Step aside Millennials and Gen Z – there's a new generation entering the workforce.
Meet Gen Alpha, the generation after Gen Z that is expected to shake up the working world in a big way.
Defined by the digital world, this tech-savvy generation is very familiar with smartphones, AI technology and social media. They will soon begin to trickle into the workforce, and it's time for employers and colleagues to take notice of this fascinating generation and prepare for the unique dynamics they bring to the workplace.
The children of millennials, Gen Alpha is anyone born between 2010 and 2025. Millennials make up the largest generation in the U.S. workforce, and experts are paying attention to their children, how they’re being raised, and what this generation will value when they start their career journeys.
Millennials are generally very caring and supportive parents, which means their children will most likely seek that out later in life. This means mental health, work-life balance and financial security will be crucial to Gen Alpha. In a recent study, 75% of 8–10-year-olds are already thinking about their mental health.
“Gen Z had a profound impact on how brands approached their consumer experiences, but companies need to brace themselves even more for the changes Gen Alpha will infuse,” says Dani Mariano, President at Razorfish.
This generation is rewriting the rules of engagement. While Millennials and Gen Z experienced the tech revolution, for Gen Alpha, technology has been seamlessly integrated into their worlds from the beginning – it's an extension of themselves. Many distinctions will undoubtedly influence their approach to work and collaboration.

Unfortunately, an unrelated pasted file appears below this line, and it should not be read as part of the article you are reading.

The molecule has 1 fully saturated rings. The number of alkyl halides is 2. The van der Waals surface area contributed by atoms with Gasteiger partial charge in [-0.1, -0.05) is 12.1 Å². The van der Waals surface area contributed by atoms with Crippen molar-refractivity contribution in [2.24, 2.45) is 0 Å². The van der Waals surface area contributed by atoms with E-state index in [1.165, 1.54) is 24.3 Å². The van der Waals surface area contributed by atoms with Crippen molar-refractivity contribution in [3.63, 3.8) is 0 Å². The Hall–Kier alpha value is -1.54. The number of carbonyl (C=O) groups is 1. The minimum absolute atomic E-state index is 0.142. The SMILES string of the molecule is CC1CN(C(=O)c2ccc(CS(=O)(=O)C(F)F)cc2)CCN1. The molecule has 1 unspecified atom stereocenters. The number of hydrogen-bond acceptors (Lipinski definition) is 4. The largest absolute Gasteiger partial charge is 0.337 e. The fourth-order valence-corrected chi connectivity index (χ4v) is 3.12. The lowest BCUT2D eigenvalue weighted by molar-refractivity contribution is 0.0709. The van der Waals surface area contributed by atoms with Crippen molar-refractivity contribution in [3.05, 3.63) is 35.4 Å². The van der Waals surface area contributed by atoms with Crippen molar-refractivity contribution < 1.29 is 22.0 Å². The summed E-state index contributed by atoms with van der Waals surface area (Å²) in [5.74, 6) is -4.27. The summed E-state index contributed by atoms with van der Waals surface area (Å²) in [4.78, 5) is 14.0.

Gen Alpha's relationship with technology is a whole new level of intimacy. While learning to tie their shoelaces, they’re also learning to master complex apps, code, and any digital device. McCrindle Research is calling this generation the “Great Screen Age”, due to their extreme savviness with navigating the fast-paced evolutions in tech. More colloquially, these are iPad kids.
Gen Alpha has the ability to juggle multiple screens, tasks, and conversations simultaneously. They’re able to learn faster, and their capacity for maintaining information is much greater than the generations before them.
Technology has allowed access to more information to Gen Alpha than any other generation before them. If they’re looking for a solution, they have Google at their fingertips to figure it out. This is also contributing to a new concept called kid-powered entrepreneurship - with technology readily available, they are learning how to problem solve, and be innovative and creative much earlier.
As HR leaders, understanding the core values of upcoming generations is essential for building a cohesive and thriving workforce. Being attuned to these values will be instrumental in creating an environment where Gen Alpha can thrive.
Download our free Recognizing Generational Diversity Culture Guide to learn more about the meaningful differences between generations, and what they each need to help you build a more vibrant company culture.
Gen Alpha's values reflect their upbringing in a digitally connected and diverse world:
Gen Alpha will not know social media without professional content creators – they are growing up in a world saturated with influencers and vloggers. Some may even have parents who are heavily present on social media. This may lead Gen Alpha to a more privatized social media life, and an increase in more personalized, one-on-one communication preferences like email or phone. This won’t take away from their talents in understanding the complexities with social media, but it will play a role in what they value when deciding on a career path.